Now that your church’s live stream is up and running, you need to make sure that your message is received as well as it would be if your congregants could gather in your worship space. How do you do that? One way is by varying your shots to add some variety and dynamism to your videos.
Whether you are shooting with two cameras (the minimum that we recommend at LiveControl) or six, the possibilities in regards to selecting your shots during your house of worship’s live stream are endless.
Our team put together a list of four different types of camera shots and what their general effect is to help inform your video production during your next live stream.
1. Wide Shot
A very long shot that usually shows the audience the whole stage or venue. You can use it in the beginning of your live stream to place your congregants in their worship space. Don’t stay on this shot for too long; keeping your congregants at a distance from the stage doesn’t show them any details or establish a connection with pastors, priests, or speakers during your service.
2. Full Shot
A full shot captures a person or subject from head to toe, showing their full body, and makes it clear where your congregants are supposed to focus. You can use this to focus on a pastor that is speaking and moving around the stage, following their entire body during the service.
3. Medium Shot
Similar to the full shot, the medium shot focuses on a person, usually zooming in to their upper body and head from the waist up. This can be used to establish a stronger connection between your congregants and a speaker during your service.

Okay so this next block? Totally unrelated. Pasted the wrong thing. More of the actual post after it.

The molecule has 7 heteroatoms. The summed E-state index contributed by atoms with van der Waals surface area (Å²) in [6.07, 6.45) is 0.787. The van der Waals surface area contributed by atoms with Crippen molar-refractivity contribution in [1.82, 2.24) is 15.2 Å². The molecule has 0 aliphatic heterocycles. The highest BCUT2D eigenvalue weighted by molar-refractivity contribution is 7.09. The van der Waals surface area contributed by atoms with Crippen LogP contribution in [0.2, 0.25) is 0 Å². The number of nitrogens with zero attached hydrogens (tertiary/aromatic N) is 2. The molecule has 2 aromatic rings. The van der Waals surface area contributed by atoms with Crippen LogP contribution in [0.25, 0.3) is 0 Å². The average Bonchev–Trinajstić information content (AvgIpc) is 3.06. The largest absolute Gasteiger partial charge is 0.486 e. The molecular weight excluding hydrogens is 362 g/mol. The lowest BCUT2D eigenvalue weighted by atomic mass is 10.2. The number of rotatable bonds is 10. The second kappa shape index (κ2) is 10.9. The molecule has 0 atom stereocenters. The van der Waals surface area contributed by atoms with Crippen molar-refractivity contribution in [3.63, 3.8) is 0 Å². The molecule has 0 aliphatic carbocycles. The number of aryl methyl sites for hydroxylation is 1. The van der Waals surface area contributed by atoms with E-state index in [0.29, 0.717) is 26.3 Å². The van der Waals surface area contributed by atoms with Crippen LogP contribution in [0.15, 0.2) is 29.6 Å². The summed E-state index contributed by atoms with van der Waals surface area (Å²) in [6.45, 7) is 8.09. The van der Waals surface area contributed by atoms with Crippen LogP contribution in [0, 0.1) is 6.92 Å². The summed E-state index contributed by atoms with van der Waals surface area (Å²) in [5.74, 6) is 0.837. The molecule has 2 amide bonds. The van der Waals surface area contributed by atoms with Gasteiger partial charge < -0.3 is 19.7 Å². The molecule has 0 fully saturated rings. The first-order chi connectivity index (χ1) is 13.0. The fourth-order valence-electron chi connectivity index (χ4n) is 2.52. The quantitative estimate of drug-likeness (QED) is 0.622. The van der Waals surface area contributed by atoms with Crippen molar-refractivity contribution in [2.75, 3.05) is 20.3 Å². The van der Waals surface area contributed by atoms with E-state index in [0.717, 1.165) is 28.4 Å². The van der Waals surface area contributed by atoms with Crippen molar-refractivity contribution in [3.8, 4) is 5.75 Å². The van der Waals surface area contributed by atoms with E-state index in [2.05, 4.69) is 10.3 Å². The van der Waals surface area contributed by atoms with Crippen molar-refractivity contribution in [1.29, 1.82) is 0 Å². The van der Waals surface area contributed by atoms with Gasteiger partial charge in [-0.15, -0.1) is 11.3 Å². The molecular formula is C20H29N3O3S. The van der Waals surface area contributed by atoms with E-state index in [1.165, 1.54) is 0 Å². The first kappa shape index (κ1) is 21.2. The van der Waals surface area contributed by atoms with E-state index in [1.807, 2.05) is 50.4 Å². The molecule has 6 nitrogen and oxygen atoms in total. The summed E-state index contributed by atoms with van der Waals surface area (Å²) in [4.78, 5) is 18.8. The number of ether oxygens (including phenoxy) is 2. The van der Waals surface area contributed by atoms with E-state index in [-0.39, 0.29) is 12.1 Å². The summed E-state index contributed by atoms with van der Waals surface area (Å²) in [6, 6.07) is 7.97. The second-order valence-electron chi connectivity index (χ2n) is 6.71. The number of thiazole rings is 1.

4. Close Up
A close-up shot zooms in even further, usually with the subject’s face filling up the entire frame. This makes for an even closer and more intimate connection between the audience and the subject. This might be an effective shot to use during worship to focus on the pastor of your church, or to focus on congregants that are in the worship space.
You might notice that as you zoom closer and closer in towards a speaker during your service, the more intimate and compelling the shots become. Viewers are able to see more details and form a stronger connection with your focus as you move closer in, while wider shots give your viewers a short break in between moments of worship.
This might sound like a lot to think about, but with our team of experienced videographers, you don’t have to worry about any of it. We make sure to keep your congregants engaged, remotely operating our PTZ cameras in your worship space for your whole service so that you can focus on what you do best.
Interested in learning more about our remote videography? You can schedule a free demo with our team here.